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The Visit


May 26, 2011 by Steven Worden

On the face of it, it was like something out of a short story by Mark Twain or Kurt Vonnegut. Or, as when the Jersey Lily visited the West Texas town of Langtry, home of her her biggest fan, Judge Roy Bean (“Law West of the Pecos.”)

Last week, to cap off a festive Tibet Week, His Holiness, the Fourteenth Dalai Lama (“Oceanic Teacher”), the incarnation of the Bodhisattva Avalokiteshvara, manifestation of the Bodhisattva of Compassion, recipient of the Congressional Gold Medal, and Nobel Laureate, Tenzin Gyatso, graced Bud Walton arena.

But only the most churlish could find something to complain about the Dalai Lama. It would be like “hating on” Santa Claus. An affable, athletic, and pleasant-looking man appearing much younger than his 76 years and clad in maroon robes, His Holiness peppered his talk with short bursts of laughter, scratched his closely-cropped head, and rubbed his nose – all to the enormous delight of some 13,000 rapt attendees – His Holiness, “riding the clear light of bliss.”

Sociologist Emile Durkheim, an expert on “the Sacred,” would have been fascinated. Durkheim argued that religion has a universal tendency to urge awe, respect, and reverence in regard to certain beings to distinguish them from the ordinary. In Bud Walton Arena, organizers told the audience the rules: Stand when His Holiness arrived and departed. Remain standing until His Holiness left. The crowd eagerly obliged. Durkheim observed that such crowd gestures performed together bring people together, reaffirm their common bonds, and reinforce a social solidarity. Around me, fellow attendees excitedly told each other how many hours they had traveled to get to the talk, how happy they were to be there, and what a privilege it was to see the Dalai Lama.

Durkheim further said, “Once the individuals are gathered together, a sort of electricity is generated from their closeness.” One attendee commented, “It certainly is a well-behaved crowd, not like coming to a basketball game.” Indeed, everyone seemed very polite, carefully excusing themselves to get to their seats, cheerfully deferring to each other. Perhaps that was because, at least in my section, the crowd seemed to be older, white, middle-class, female, and​ quite respectable. But, “minority” religions tend to have more appeal to the more educated and affluent. After all, not everyone can easily learn the difference between sunyata and samsara, or has the time to meditate on thang-kas and following the path of Vajrayana.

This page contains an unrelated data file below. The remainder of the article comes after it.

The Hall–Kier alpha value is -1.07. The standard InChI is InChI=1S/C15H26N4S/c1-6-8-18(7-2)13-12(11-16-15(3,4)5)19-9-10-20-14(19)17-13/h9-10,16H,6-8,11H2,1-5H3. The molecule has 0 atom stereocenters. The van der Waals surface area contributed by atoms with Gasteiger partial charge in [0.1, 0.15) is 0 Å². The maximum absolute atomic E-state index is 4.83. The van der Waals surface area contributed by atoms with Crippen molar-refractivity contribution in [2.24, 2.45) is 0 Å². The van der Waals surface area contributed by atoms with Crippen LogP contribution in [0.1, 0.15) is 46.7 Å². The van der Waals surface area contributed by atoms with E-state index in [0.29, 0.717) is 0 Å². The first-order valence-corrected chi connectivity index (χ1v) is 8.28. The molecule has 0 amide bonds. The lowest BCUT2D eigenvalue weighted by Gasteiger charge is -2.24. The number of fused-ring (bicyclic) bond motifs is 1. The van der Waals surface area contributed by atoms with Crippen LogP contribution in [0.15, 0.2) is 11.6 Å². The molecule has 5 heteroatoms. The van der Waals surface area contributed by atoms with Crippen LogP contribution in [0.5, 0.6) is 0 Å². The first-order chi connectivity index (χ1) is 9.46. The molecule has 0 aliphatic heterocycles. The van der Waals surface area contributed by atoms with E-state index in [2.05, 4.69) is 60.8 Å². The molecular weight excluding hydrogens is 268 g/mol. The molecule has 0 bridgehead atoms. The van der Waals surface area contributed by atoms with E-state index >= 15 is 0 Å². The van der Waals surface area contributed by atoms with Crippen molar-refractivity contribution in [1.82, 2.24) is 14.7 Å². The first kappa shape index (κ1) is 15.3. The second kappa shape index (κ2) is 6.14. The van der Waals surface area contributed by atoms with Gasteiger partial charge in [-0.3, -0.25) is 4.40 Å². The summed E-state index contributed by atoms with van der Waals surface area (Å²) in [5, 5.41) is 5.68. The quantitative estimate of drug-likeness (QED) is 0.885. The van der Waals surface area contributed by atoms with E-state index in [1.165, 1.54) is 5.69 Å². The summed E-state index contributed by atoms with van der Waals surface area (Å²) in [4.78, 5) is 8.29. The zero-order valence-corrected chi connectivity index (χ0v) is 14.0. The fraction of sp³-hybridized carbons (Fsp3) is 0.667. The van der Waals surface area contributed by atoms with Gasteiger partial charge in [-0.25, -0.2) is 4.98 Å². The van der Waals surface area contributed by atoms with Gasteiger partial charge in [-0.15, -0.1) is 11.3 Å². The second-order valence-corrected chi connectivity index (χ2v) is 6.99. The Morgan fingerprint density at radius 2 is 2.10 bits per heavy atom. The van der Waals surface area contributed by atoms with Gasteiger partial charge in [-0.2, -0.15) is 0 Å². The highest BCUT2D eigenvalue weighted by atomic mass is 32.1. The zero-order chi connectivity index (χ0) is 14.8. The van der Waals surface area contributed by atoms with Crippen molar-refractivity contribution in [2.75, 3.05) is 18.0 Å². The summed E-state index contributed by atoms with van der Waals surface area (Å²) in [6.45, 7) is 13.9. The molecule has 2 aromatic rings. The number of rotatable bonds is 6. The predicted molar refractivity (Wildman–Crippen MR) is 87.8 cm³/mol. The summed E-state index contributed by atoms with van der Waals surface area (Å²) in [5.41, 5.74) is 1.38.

So when the Dalai Lama began to speak, virtually every comment, laugh, gesture, and quip was met with nodding approval and rapt attention by the audience. His Holiness spoke of the value of non-violence, compassion, and inner peace, the avoidance of hatred and ill-feeling, and the importance of environmentalism. The huge crowd hung on his every word. Clearly, for many the message was not new, but it was the sheer experiencing of the presence of the Dalai Lama, himself, that stirred them. So, where does this come from?

According to Max Weber, a leader’s authority could be generated from three sources: tradition, rational-legal procedures, or personal charisma. In this regard, the Dalai Lama hit every note: as a 2-year old, he had selected artifacts belonging to his previous incarnation as the Thirteenth Dalai Lama, confirming himself as his successor. Second, he undertook at the age of 6 “a curriculum of study that is still unrivaled in the modern world for its rigor, depth, and scope,” which culminated in a PhD in Buddhism (lecture program notes) a rational-legal procedure always relished by credential-obsessed universities.  Third, it is obvious that His Holiness exudes a unique charisma, or as Weber said, “a certain quality by which he is set apart from ordinary men and possesses exceptional powers and qualities.” The Dalai Lama’s unpretentiousness, self-effacing good humor, apparent courage, and warm-heartedness point to the possibility of living an integrated and transcendent existence in a vapid, competitive, and “disenchanted” modern corporate world.

Okay, maybe it did cost some $275,000-$300,000 for the day’s events, but for the students, faculty, and many economically comfortable and educated visitors, just to see and hear such a remarkable leader reiterate truths essential to the survival of humanity, the money probably was, in their opinion, as well spent as the millions yearly allotted to football and basketball coaches.


Steven Worden

PhD, is an associate professor in the Department of Sociology and Criminal Justice at the University of Arkansas

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